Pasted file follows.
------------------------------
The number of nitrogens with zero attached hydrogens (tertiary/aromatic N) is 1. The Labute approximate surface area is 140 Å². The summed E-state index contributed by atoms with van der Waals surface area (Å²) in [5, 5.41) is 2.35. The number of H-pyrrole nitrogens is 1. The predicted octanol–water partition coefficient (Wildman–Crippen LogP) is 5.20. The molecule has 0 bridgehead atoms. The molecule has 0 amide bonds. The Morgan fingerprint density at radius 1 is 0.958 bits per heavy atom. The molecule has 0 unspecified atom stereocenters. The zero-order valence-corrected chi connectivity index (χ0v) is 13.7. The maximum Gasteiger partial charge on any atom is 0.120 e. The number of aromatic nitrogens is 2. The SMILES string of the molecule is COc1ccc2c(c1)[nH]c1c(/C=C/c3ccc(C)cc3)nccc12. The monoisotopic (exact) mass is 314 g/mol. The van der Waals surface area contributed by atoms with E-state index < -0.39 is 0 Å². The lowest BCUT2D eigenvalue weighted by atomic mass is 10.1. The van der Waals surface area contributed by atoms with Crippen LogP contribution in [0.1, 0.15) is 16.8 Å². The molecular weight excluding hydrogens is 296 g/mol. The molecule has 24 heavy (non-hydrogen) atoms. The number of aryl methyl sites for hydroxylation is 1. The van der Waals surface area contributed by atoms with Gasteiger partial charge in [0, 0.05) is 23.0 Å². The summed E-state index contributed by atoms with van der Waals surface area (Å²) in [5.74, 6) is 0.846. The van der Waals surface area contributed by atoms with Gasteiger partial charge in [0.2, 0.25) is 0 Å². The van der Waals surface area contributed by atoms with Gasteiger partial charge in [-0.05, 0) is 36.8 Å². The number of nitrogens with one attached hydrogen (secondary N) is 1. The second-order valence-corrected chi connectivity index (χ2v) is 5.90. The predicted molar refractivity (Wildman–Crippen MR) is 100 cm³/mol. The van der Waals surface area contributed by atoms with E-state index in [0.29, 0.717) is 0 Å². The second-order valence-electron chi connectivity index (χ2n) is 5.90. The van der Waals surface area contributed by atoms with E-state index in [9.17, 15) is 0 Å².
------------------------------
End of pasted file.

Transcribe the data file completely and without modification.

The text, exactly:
The number of nitrogens with zero attached hydrogens (tertiary/aromatic N) is 1. The Labute approximate surface area is 140 Å². The summed E-state index contributed by atoms with van der Waals surface area (Å²) in [5, 5.41) is 2.35. The number of H-pyrrole nitrogens is 1. The predicted octanol–water partition coefficient (Wildman–Crippen LogP) is 5.20. The molecule has 0 bridgehead atoms. The molecule has 0 amide bonds. The Morgan fingerprint density at radius 1 is 0.958 bits per heavy atom. The molecule has 0 unspecified atom stereocenters. The zero-order valence-corrected chi connectivity index (χ0v) is 13.7. The maximum Gasteiger partial charge on any atom is 0.120 e. The number of aromatic nitrogens is 2. The SMILES string of the molecule is COc1ccc2c(c1)[nH]c1c(/C=C/c3ccc(C)cc3)nccc12. The monoisotopic (exact) mass is 314 g/mol. The van der Waals surface area contributed by atoms with E-state index < -0.39 is 0 Å². The lowest BCUT2D eigenvalue weighted by atomic mass is 10.1. The van der Waals surface area contributed by atoms with Crippen LogP contribution in [0.1, 0.15) is 16.8 Å². The molecular weight excluding hydrogens is 296 g/mol. The molecule has 24 heavy (non-hydrogen) atoms. The number of aryl methyl sites for hydroxylation is 1. The van der Waals surface area contributed by atoms with Gasteiger partial charge in [0, 0.05) is 23.0 Å². The summed E-state index contributed by atoms with van der Waals surface area (Å²) in [5.74, 6) is 0.846. The van der Waals surface area contributed by atoms with Gasteiger partial charge in [0.2, 0.25) is 0 Å². The van der Waals surface area contributed by atoms with Gasteiger partial charge in [-0.05, 0) is 36.8 Å². The number of nitrogens with one attached hydrogen (secondary N) is 1. The second-order valence-corrected chi connectivity index (χ2v) is 5.90. The predicted molar refractivity (Wildman–Crippen MR) is 100 cm³/mol. The van der Waals surface area contributed by atoms with E-state index in [0.29, 0.717) is 0 Å². The second-order valence-electron chi connectivity index (χ2n) is 5.90. The van der Waals surface area contributed by atoms with E-state index in [9.17, 15) is 0 Å².